Date: late 15th–early 16th century
Geography: possibly Granada
Culture: Spanish, possibly Granada
Medium: Steel, gold, silver, enamel
Dimensions: H. 7 7/8 in. (20 cm); W. 8 1/8 in. (20.6 cm); D. 10 1/2 in. (26.7 cm); Wt. 3 lb. 12 oz. (1701 g)
Credit Line: From the Lord Astor of Hever Collection, Purchase, The Vincent Astor Foundation Gift, 1983
Accession Number: 1983.413
This helmet is traditionally thought to have belonged to Abu 'Abd Allah Muhammad, known in the West as Boabdil, the last Nasrid king of Granada (r. 1482–83, 1487–92). If so, it is the only known example of armor to have survived from the Nasrid period in Spain (1238–1492).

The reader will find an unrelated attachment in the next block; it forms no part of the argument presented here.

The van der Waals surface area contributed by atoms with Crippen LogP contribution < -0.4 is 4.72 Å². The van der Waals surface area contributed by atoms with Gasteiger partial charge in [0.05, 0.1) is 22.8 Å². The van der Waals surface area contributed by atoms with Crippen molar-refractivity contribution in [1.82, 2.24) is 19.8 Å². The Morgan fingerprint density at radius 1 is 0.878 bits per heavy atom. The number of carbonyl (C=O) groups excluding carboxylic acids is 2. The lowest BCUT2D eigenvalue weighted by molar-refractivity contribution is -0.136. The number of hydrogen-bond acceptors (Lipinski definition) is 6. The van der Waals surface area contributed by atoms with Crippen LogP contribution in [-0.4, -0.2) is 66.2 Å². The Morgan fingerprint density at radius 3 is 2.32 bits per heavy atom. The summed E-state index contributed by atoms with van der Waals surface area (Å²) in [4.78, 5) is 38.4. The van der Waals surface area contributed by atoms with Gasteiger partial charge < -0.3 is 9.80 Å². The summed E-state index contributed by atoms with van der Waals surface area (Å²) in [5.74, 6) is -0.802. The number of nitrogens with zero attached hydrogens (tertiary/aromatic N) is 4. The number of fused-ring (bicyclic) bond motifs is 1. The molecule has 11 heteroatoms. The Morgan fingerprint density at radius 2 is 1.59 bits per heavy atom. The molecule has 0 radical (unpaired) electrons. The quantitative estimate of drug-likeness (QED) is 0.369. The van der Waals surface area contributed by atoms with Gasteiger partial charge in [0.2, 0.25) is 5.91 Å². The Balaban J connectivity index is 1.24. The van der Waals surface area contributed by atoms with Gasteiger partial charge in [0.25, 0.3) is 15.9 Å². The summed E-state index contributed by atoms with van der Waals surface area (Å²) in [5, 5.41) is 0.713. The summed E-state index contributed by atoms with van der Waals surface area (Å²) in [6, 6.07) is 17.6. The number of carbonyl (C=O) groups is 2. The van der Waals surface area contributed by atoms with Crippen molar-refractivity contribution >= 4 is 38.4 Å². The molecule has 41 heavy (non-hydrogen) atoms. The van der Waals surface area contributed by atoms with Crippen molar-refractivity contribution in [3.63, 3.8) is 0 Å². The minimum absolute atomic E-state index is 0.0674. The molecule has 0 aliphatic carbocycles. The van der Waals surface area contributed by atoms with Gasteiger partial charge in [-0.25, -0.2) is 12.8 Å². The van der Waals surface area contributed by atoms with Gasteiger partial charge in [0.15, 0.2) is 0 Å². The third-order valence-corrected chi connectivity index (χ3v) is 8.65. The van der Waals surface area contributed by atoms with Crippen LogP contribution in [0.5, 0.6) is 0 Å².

The helmet has the form of a typical Spanish sallet of the late fifteenth century. The cutouts over the eyes, however, were inspired by those of Islamic helmets. The extraordinarily rich decoration, which includes cloisonné enamels and finely tooled designs in gold leaf, has close parallels in surviving Nasrid sword fittings and jewelry. The bowl has been pierced to fit the enamels and is lined with riveted plates to support them, indicating that the helmet was created exclusively for ceremonial use.